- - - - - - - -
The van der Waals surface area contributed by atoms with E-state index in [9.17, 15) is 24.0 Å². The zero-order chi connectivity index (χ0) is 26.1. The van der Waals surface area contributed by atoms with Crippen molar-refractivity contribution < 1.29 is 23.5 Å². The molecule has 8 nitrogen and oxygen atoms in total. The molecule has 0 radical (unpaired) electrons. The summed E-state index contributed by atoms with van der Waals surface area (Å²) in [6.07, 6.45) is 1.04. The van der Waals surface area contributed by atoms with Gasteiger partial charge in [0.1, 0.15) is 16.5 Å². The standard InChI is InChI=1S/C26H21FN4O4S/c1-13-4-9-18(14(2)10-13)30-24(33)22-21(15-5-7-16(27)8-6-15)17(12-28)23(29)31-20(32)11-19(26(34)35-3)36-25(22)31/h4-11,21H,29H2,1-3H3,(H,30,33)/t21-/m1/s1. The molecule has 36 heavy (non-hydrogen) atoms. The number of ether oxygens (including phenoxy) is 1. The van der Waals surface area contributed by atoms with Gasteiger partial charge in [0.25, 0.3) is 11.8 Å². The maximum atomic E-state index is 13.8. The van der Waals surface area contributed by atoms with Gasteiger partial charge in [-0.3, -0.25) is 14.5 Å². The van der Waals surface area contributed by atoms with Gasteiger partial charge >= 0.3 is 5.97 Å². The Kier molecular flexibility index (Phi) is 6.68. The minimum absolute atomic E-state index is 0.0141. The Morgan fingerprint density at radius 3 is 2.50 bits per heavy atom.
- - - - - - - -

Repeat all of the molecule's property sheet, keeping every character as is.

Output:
The van der Waals surface area contributed by atoms with E-state index in [9.17, 15) is 24.0 Å². The zero-order chi connectivity index (χ0) is 26.1. The van der Waals surface area contributed by atoms with Crippen molar-refractivity contribution < 1.29 is 23.5 Å². The molecule has 8 nitrogen and oxygen atoms in total. The molecule has 0 radical (unpaired) electrons. The summed E-state index contributed by atoms with van der Waals surface area (Å²) in [6.07, 6.45) is 1.04. The van der Waals surface area contributed by atoms with Gasteiger partial charge in [0.1, 0.15) is 16.5 Å². The standard InChI is InChI=1S/C26H21FN4O4S/c1-13-4-9-18(14(2)10-13)30-24(33)22-21(15-5-7-16(27)8-6-15)17(12-28)23(29)31-20(32)11-19(26(34)35-3)36-25(22)31/h4-11,21H,29H2,1-3H3,(H,30,33)/t21-/m1/s1. The molecule has 36 heavy (non-hydrogen) atoms. The number of ether oxygens (including phenoxy) is 1. The van der Waals surface area contributed by atoms with Gasteiger partial charge in [0.25, 0.3) is 11.8 Å². The maximum atomic E-state index is 13.8. The van der Waals surface area contributed by atoms with Gasteiger partial charge in [-0.3, -0.25) is 14.5 Å². The van der Waals surface area contributed by atoms with Gasteiger partial charge >= 0.3 is 5.97 Å². The Kier molecular flexibility index (Phi) is 6.68. The minimum absolute atomic E-state index is 0.0141. The Morgan fingerprint density at radius 3 is 2.50 bits per heavy atom.